College Football’s Broken Schedule

College football is big business in the United States, but there is a problem with the scheduling that’s ruining the experience. Some feel as though the schedule is broken, and here’s why.

College Football’s Broken Schedule

In The Wrong Order

The most important games in the college calendar are being relegated to a lower spot in the scheduling than they deserve. The semi-finals of the playoffs are popular, but they are being hamstrung and prevented from being the main event due to the huge number of bowl games.

The semi-finals are setting up who will fight it out for the national championship, but they are being played at the wrong time of the year. These games are played before the bowl games, which is like getting your main course and dessert before the starter.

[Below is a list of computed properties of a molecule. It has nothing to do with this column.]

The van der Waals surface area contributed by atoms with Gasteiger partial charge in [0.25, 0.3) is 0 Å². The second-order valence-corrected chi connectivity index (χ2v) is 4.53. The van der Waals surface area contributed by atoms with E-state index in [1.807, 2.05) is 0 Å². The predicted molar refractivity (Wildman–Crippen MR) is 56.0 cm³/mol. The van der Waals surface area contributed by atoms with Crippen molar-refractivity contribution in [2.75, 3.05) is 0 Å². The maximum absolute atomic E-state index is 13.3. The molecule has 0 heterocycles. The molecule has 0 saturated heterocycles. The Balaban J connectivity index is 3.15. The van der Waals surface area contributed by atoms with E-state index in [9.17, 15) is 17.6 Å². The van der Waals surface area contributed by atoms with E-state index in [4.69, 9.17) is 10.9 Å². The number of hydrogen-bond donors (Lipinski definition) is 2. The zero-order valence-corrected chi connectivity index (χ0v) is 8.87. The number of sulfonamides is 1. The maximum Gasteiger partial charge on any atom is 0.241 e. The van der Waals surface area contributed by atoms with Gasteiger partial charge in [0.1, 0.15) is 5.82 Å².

Focusing On The Bowls

The Rose Bowl is a college football staple, but it is only a part of the semi-finals once every three years. For two of every three years, the Rose Bowl is basically a non-essential game. The Rose Bowl always gets the prime slot on New Year’s Day.

Other bowl games such as Sugar, Fiesta, Cotton, Orange, and Peach also get to share this slot in rotation. Huge TV audiences tune into these games despite the semi-finals mostly having been played already.

College Football’s Broken Schedule

Building To A Finish

The college schedule should be building toward the semi-finals and championship games being at the end of the year. Instead, the bowl games are occupying that slot in the TV schedule, and it’s making the playoffs feel less important.

There is so much focus on the bowl games that people are losing focus on the fact that the playoffs are actually more important. Until the semi-finals move to the final games of the season, they are always going to feel less important.